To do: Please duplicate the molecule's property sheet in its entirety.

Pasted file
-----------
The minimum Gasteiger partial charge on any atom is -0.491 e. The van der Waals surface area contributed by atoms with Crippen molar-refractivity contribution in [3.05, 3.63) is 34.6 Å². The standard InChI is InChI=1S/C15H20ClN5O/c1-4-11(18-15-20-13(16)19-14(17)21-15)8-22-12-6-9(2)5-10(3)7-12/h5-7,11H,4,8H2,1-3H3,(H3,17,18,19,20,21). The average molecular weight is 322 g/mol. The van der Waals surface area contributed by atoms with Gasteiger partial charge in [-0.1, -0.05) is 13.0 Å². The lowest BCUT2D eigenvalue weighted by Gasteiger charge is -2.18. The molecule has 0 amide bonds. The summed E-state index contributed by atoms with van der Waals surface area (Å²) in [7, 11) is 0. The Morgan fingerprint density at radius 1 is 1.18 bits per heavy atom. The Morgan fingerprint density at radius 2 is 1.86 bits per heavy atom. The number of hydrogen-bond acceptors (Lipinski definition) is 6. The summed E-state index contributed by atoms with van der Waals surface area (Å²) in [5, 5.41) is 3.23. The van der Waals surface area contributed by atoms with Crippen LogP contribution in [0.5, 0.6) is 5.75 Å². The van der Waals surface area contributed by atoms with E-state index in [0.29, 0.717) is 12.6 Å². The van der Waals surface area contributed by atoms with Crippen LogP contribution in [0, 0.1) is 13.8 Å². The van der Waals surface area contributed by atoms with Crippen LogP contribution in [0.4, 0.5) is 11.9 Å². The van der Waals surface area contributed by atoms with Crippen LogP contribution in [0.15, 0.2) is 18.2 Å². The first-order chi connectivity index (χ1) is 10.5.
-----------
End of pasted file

The minimum Gasteiger partial charge on any atom is -0.491 e. The van der Waals surface area contributed by atoms with Crippen molar-refractivity contribution in [3.05, 3.63) is 34.6 Å². The standard InChI is InChI=1S/C15H20ClN5O/c1-4-11(18-15-20-13(16)19-14(17)21-15)8-22-12-6-9(2)5-10(3)7-12/h5-7,11H,4,8H2,1-3H3,(H3,17,18,19,20,21). The average molecular weight is 322 g/mol. The van der Waals surface area contributed by atoms with Gasteiger partial charge in [-0.1, -0.05) is 13.0 Å². The lowest BCUT2D eigenvalue weighted by Gasteiger charge is -2.18. The molecule has 0 amide bonds. The summed E-state index contributed by atoms with van der Waals surface area (Å²) in [7, 11) is 0. The Morgan fingerprint density at radius 1 is 1.18 bits per heavy atom. The Morgan fingerprint density at radius 2 is 1.86 bits per heavy atom. The number of hydrogen-bond acceptors (Lipinski definition) is 6. The summed E-state index contributed by atoms with van der Waals surface area (Å²) in [5, 5.41) is 3.23. The van der Waals surface area contributed by atoms with Crippen LogP contribution in [0.5, 0.6) is 5.75 Å². The van der Waals surface area contributed by atoms with E-state index in [0.29, 0.717) is 12.6 Å². The van der Waals surface area contributed by atoms with Crippen LogP contribution in [0, 0.1) is 13.8 Å². The van der Waals surface area contributed by atoms with Crippen LogP contribution in [0.4, 0.5) is 11.9 Å². The van der Waals surface area contributed by atoms with Crippen LogP contribution in [0.15, 0.2) is 18.2 Å². The first-order chi connectivity index (χ1) is 10.5.